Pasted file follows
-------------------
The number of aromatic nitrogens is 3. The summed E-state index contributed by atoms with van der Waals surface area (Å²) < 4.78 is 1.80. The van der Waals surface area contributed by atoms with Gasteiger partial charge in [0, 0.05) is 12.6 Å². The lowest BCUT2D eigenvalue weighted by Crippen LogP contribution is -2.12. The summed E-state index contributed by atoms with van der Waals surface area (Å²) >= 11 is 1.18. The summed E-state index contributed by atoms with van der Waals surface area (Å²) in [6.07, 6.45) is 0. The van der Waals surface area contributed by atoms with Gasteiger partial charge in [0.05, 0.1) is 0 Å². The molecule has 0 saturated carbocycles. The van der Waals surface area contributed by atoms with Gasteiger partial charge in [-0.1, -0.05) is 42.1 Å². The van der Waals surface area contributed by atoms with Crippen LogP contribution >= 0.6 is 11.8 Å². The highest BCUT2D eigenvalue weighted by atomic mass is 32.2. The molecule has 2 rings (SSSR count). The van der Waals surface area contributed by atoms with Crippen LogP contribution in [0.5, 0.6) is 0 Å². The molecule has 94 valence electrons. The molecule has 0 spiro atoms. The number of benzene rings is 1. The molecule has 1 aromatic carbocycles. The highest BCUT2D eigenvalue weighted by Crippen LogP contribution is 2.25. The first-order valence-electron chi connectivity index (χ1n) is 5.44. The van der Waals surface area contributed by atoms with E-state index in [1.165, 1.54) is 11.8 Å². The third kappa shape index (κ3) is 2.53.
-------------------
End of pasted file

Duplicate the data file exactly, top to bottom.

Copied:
The number of aromatic nitrogens is 3. The summed E-state index contributed by atoms with van der Waals surface area (Å²) < 4.78 is 1.80. The van der Waals surface area contributed by atoms with Gasteiger partial charge in [0, 0.05) is 12.6 Å². The lowest BCUT2D eigenvalue weighted by Crippen LogP contribution is -2.12. The summed E-state index contributed by atoms with van der Waals surface area (Å²) >= 11 is 1.18. The summed E-state index contributed by atoms with van der Waals surface area (Å²) in [6.07, 6.45) is 0. The van der Waals surface area contributed by atoms with Gasteiger partial charge in [0.05, 0.1) is 0 Å². The molecule has 0 saturated carbocycles. The van der Waals surface area contributed by atoms with Gasteiger partial charge in [-0.1, -0.05) is 42.1 Å². The van der Waals surface area contributed by atoms with Crippen LogP contribution >= 0.6 is 11.8 Å². The highest BCUT2D eigenvalue weighted by atomic mass is 32.2. The molecule has 2 rings (SSSR count). The van der Waals surface area contributed by atoms with Crippen LogP contribution in [0.5, 0.6) is 0 Å². The molecule has 94 valence electrons. The molecule has 0 spiro atoms. The number of benzene rings is 1. The molecule has 1 aromatic carbocycles. The highest BCUT2D eigenvalue weighted by Crippen LogP contribution is 2.25. The first-order valence-electron chi connectivity index (χ1n) is 5.44. The van der Waals surface area contributed by atoms with E-state index in [1.165, 1.54) is 11.8 Å². The third kappa shape index (κ3) is 2.53.